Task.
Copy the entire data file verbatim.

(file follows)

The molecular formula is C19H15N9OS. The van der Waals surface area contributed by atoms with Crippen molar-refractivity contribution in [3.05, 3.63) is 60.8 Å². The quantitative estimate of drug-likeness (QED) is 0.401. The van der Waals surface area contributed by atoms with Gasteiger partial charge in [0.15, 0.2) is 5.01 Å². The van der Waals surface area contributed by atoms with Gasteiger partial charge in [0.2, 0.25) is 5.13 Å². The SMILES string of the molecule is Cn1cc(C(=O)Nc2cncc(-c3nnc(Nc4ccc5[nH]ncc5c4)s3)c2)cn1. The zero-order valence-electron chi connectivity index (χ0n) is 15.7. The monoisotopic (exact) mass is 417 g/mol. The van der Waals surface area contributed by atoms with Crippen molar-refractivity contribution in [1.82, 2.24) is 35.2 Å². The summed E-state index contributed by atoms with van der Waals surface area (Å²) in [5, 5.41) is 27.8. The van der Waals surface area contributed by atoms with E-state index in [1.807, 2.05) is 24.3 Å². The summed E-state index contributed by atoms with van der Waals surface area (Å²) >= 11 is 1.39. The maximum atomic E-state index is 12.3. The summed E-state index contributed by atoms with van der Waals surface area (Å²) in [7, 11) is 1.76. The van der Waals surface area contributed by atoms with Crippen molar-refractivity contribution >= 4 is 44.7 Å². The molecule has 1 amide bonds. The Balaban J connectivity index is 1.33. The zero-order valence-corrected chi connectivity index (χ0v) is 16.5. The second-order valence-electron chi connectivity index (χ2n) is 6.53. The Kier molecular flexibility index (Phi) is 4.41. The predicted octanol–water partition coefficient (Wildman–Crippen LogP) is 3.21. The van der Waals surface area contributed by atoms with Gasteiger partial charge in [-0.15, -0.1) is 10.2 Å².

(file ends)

The molecular formula is C19H15N9OS. The van der Waals surface area contributed by atoms with Crippen molar-refractivity contribution in [3.05, 3.63) is 60.8 Å². The quantitative estimate of drug-likeness (QED) is 0.401. The van der Waals surface area contributed by atoms with Gasteiger partial charge in [0.15, 0.2) is 5.01 Å². The van der Waals surface area contributed by atoms with Gasteiger partial charge in [0.2, 0.25) is 5.13 Å². The SMILES string of the molecule is Cn1cc(C(=O)Nc2cncc(-c3nnc(Nc4ccc5[nH]ncc5c4)s3)c2)cn1. The zero-order valence-electron chi connectivity index (χ0n) is 15.7. The monoisotopic (exact) mass is 417 g/mol. The van der Waals surface area contributed by atoms with Crippen molar-refractivity contribution in [1.82, 2.24) is 35.2 Å². The summed E-state index contributed by atoms with van der Waals surface area (Å²) in [5, 5.41) is 27.8. The van der Waals surface area contributed by atoms with E-state index in [1.807, 2.05) is 24.3 Å². The summed E-state index contributed by atoms with van der Waals surface area (Å²) >= 11 is 1.39. The maximum atomic E-state index is 12.3. The summed E-state index contributed by atoms with van der Waals surface area (Å²) in [7, 11) is 1.76. The van der Waals surface area contributed by atoms with Crippen molar-refractivity contribution >= 4 is 44.7 Å². The molecule has 1 amide bonds. The Balaban J connectivity index is 1.33. The zero-order valence-corrected chi connectivity index (χ0v) is 16.5. The second-order valence-electron chi connectivity index (χ2n) is 6.53. The Kier molecular flexibility index (Phi) is 4.41. The predicted octanol–water partition coefficient (Wildman–Crippen LogP) is 3.21. The van der Waals surface area contributed by atoms with Gasteiger partial charge in [-0.15, -0.1) is 10.2 Å².